On to the ride. I was expecting good things. There was a bit of a traffic jam at the start as the route wound through some narrow roads before getting onto the open road. I chewed out a clueless kid on a mountain bike who was riding all the way to the left. Technically it is illegal to pass on the right, but me and another guy did because there was no room on the left. The bulk of the ride was on four-lane highways, one of which had been completely closed to traffic. While the roads were nice and open, they were also quite hilly. There was no section of the ride that was completely flat. I knew I'd get relief on the downhill sections, so I hit the climbs hard. I was passing lots of riders as I caught the women's wave and the stragglers from the first wave (men 49 and under). One guy passed me but I saw a "64" on his leg and let him go. Funny that my pride wasn't damaged in the least that this old guy was passing me. I only had to worry about men in the 50-54 group!
64 and I ended up trading leads over the next couple miles: He'd pass me at the start of hills but I caught him at the tops. Both of us were still passing other riders by the half-dozen. The ride was one big out-and-back, and I knew the turnaround was the highest point in the race. When the turnaround was in sight, I picked up the pace and passed another seven or eight riders. I'd have a nice long downhill to recover on, so why not? My split for the first half of the ride had me at over 23 mph.
Turning around, I realized that part of the reason for the fast first half was that there was a tailwind. Despite weather forecasts of 2 mph winds, it was clear the wind was blowing harder. Even though the ride home was a net downhill, I ended up going slower on the second half. My official overall average speed was 21.7 mph. A little slower than I'd hoped but the course was also hillier than I realized, with a total of 748 feet of climbing in 11.2 miles.
I hopped off my bike and noticed that the guy two bikes ahead of me was in my age group. Could I catch him on the run?
|Who entered the transition zone without pressing "lap" on his watch? This guy!|
The guy ahead of me had a gray pony tail and was much smoother in the transition, opting to take his shoes off while riding and smoothly running in stocking feet to his station, which happened to be right across from mine. While I fumbled with my shoes, he was off, and before I knew it I was a solid 15 seconds behind him. Meanwhile I finally realized that I hadn't stopped the timer for my ride, so I quickly clicked "lap" twice to fast-forward to the second run portion of my event.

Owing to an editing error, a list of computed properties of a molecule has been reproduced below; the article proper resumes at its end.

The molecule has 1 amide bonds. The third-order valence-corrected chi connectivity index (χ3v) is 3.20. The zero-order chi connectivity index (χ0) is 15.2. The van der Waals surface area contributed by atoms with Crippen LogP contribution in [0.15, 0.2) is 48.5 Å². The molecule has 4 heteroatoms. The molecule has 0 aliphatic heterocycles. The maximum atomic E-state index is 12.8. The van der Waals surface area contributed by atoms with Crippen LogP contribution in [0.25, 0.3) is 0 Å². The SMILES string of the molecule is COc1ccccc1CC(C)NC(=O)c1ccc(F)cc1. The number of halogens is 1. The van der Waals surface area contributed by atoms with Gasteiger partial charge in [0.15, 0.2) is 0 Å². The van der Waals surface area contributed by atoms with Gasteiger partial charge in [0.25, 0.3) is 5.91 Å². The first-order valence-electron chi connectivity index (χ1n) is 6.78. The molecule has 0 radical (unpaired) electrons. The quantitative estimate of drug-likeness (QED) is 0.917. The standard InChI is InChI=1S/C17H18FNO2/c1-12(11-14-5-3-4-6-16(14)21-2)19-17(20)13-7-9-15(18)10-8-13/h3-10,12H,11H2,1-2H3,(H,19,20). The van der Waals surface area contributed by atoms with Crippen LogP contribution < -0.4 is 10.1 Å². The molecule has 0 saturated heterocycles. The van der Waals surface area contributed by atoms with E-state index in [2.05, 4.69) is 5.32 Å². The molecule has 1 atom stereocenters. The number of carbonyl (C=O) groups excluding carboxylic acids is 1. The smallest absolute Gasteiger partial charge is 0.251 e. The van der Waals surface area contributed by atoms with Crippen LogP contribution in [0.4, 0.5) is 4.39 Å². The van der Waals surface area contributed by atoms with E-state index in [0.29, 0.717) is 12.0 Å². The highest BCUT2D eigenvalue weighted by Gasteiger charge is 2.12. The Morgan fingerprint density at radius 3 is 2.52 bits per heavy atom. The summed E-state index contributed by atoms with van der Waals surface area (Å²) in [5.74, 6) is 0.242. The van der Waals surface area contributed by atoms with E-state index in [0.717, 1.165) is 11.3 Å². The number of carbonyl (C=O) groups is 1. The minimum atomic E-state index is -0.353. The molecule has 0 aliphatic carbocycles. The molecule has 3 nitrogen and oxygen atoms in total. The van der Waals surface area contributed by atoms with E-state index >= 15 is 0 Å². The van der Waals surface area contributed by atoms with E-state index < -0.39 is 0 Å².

More importantly, my legs simply did not want to move at this point. I was struggling to hit an 8-minute-mile pace, and I wanted to be running sub-7-minute miles. I limped and lurched up the hill to the highway, and finally seemed to shake the kinks out of the legs about a half-mile into the race. A couple people had passed me, and I started to reel them back in. But pony-tail dude would not be caught; he was stubbornly 15 seconds ahead of me, almost precisely matching my pace as I ran faster and faster.
I was breathing heavily, but I reminded myself that this run was less than two miles. It'd be over before I knew it. Sure enough, soon I was sprinting down the finish chute, still the same 15 seconds behind Mr. Pony Tail, who turned out to be Richard Hendry of St. Petersburg, FL.
|Looking strong, but not strong enough to catch Hendry!|
In the end I managed a 12:04 for the final 1.85-mile run, for a pace of 6:31. Not too shabby! Overall my time was just over 1:06, good for 11th place out of 25 in my age group. Still not a podium finish, but better than I'd done in any other national championship, so I'll take it!
I enjoyed the experience tremendously and I think I might be hooked on this duathlon thing. Unfortunately there aren't a lot of them around, but the nationals are coming back to Greenville next year, and I'm going to make of point of returning!